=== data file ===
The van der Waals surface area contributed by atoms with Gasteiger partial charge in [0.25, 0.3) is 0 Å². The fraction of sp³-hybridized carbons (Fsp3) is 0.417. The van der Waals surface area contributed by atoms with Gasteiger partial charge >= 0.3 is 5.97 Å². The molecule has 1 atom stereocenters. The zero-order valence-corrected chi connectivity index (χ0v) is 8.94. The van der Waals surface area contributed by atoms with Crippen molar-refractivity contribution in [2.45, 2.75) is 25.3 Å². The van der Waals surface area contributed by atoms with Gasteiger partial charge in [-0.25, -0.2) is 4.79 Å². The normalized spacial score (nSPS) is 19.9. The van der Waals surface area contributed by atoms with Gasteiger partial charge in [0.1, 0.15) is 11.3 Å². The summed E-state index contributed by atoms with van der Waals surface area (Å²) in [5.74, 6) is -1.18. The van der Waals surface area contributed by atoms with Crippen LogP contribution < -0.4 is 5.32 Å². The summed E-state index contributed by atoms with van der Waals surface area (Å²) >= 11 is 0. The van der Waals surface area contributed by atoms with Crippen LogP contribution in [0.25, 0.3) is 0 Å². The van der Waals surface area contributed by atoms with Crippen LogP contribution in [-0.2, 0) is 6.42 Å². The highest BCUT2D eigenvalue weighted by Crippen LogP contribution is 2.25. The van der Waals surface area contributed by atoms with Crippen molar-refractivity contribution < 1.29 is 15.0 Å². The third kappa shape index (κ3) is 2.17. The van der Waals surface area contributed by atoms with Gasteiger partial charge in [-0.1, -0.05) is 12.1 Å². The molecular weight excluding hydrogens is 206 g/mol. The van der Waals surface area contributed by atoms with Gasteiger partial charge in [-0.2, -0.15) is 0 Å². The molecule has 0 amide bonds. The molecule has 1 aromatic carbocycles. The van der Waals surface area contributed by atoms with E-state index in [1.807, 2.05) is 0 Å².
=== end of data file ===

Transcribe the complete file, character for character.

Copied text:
The van der Waals surface area contributed by atoms with Gasteiger partial charge in [0.25, 0.3) is 0 Å². The fraction of sp³-hybridized carbons (Fsp3) is 0.417. The van der Waals surface area contributed by atoms with Gasteiger partial charge >= 0.3 is 5.97 Å². The molecule has 1 atom stereocenters. The zero-order valence-corrected chi connectivity index (χ0v) is 8.94. The van der Waals surface area contributed by atoms with Crippen molar-refractivity contribution in [2.45, 2.75) is 25.3 Å². The van der Waals surface area contributed by atoms with Gasteiger partial charge in [-0.25, -0.2) is 4.79 Å². The normalized spacial score (nSPS) is 19.9. The van der Waals surface area contributed by atoms with Gasteiger partial charge in [0.1, 0.15) is 11.3 Å². The summed E-state index contributed by atoms with van der Waals surface area (Å²) in [5.74, 6) is -1.18. The van der Waals surface area contributed by atoms with Crippen LogP contribution < -0.4 is 5.32 Å². The summed E-state index contributed by atoms with van der Waals surface area (Å²) >= 11 is 0. The van der Waals surface area contributed by atoms with Crippen LogP contribution in [0.25, 0.3) is 0 Å². The van der Waals surface area contributed by atoms with Crippen LogP contribution in [-0.2, 0) is 6.42 Å². The highest BCUT2D eigenvalue weighted by Crippen LogP contribution is 2.25. The van der Waals surface area contributed by atoms with Crippen molar-refractivity contribution < 1.29 is 15.0 Å². The third kappa shape index (κ3) is 2.17. The van der Waals surface area contributed by atoms with Gasteiger partial charge in [-0.1, -0.05) is 12.1 Å². The molecular weight excluding hydrogens is 206 g/mol. The van der Waals surface area contributed by atoms with Gasteiger partial charge in [-0.2, -0.15) is 0 Å². The molecule has 0 amide bonds. The molecule has 1 aromatic carbocycles. The van der Waals surface area contributed by atoms with E-state index in [1.807, 2.05) is 0 Å².